NASA has released a recording that captures the "sound" of the Martian winds for the first time ever. Collected on December 1 by the InSight mission, the low rumble was unexpectedly detected by the unmanned lander's seismographs and other sensors when they detected vibrations in the spacecraft generated by a northwest wind blowing at 10 to 15 mph (16 to 24 km/h).

The InSight lander was not specifically equipped to detect sounds, but it does have a pair of highly sensitive sensor packages presently sitting atop its deck awaiting deployment. These are an air pressure sensor from the Auxiliary Payload Sensor Subsystem (APSS) that collects meteorological data, and the Seismic Experiment for Interior Structure (SEIS) for detecting marsquakes and therefore learn more about the interior of the Red Planet.

The sounds sent back by InSight isn't of the Martian winds itself, but of vibrations from the lander's two 7-ft (2.2-m) wide circular solar panels, which act a bit like a pair of wings when the winds hit them, turning them into huge, crude microphones. The SEIS seismometers normally wouldn't be able to detect these vibrations, but they can when the experiment is still stowed aboard the spacecraft.

The SEIS consists of two sets of seismometers. One is a pair built by the French Space Agency CNES, and the others are the short period (SP) silicon sensors made by Imperial College London with electronics from Oxford University. The latter can detect vibrations up to 50 Hz, which is at the lower edge of human hearing.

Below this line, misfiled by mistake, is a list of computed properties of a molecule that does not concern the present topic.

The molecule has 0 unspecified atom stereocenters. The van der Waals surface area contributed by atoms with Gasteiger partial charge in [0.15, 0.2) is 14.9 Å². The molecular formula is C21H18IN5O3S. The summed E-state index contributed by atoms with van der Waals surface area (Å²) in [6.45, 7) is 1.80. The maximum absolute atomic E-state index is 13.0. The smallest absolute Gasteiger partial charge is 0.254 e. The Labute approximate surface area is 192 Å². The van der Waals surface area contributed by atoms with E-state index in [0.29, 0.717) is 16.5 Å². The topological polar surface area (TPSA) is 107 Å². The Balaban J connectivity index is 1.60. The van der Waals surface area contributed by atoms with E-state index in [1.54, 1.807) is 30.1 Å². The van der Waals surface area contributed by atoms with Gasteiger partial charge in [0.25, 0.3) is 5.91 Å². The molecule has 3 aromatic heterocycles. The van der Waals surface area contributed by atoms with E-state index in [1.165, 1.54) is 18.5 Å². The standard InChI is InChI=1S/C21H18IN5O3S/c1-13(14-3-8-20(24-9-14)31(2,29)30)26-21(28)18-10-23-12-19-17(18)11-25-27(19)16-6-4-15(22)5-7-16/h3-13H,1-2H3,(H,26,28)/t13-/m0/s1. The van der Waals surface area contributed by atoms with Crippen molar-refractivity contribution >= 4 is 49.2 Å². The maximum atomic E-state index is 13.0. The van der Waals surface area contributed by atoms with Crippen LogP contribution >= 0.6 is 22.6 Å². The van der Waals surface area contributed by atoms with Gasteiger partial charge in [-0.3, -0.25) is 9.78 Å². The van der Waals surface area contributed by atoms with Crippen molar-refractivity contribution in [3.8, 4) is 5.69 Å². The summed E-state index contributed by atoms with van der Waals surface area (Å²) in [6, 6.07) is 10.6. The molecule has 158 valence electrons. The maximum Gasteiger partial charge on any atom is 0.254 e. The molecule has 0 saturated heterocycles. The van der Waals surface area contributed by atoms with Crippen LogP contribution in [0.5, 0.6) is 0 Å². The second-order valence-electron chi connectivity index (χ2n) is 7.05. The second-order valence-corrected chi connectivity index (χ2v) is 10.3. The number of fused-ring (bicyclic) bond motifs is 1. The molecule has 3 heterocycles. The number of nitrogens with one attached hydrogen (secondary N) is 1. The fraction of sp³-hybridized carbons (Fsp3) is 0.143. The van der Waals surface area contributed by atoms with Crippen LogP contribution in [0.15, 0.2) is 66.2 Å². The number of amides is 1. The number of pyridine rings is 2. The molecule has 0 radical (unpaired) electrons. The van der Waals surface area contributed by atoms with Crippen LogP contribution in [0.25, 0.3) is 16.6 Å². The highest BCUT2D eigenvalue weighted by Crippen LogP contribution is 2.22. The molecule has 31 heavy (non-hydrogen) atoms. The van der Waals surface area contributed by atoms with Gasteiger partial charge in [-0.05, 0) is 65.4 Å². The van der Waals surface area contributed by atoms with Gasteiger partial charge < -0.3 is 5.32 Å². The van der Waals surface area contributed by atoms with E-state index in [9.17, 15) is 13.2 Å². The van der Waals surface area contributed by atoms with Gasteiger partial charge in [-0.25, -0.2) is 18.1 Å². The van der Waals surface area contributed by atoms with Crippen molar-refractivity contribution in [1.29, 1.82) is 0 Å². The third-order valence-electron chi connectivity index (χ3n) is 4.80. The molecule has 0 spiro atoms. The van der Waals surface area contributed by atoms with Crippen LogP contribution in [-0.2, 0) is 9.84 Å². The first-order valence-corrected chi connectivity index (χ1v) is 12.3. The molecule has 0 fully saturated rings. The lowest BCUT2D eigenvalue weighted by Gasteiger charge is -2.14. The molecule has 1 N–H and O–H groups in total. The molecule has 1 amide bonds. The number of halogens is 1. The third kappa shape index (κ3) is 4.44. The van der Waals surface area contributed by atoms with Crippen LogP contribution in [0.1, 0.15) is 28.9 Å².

"The InSight lander acts like a giant ear," says Tom Pike, InSight science team member and sensor designer at Imperial College London. "The solar panels on the lander's sides respond to pressure fluctuations of the wind. It's like InSight is cupping its ears and hearing the Mars wind beating on it. When we looked at the direction of the lander vibrations coming from the solar panels, it matches the expected wind direction at our landing site."

The audio recording released by NASA includes an unaltered version, which can just be heard, though it usually requires headphones or a good subwoofer, and a second from the APSS that's been sped up a hundred times to cause a shift in frequency.

But NASA says that such recording can only come for a limited time. In a few months, the SEIS will be placed on the surface of Mars and then sealed by a hemispherical cover to protect it from outside noise. However, when the space agency's Mars 2020 rover touches down in 2021, it will have a pair of microphones aboard to record the sounds of the landing and to collect the audio of the rover's laser zapping sample to help in analysis.

"Capturing this audio was an unplanned treat," says Bruce Banerdt, InSight principal investigator at NASA's Jet Propulsion Laboratory in Pasadena, California. "But one of the things our mission is dedicated to is measuring motion on Mars, and naturally that includes motion caused by sound waves."

Source: NASA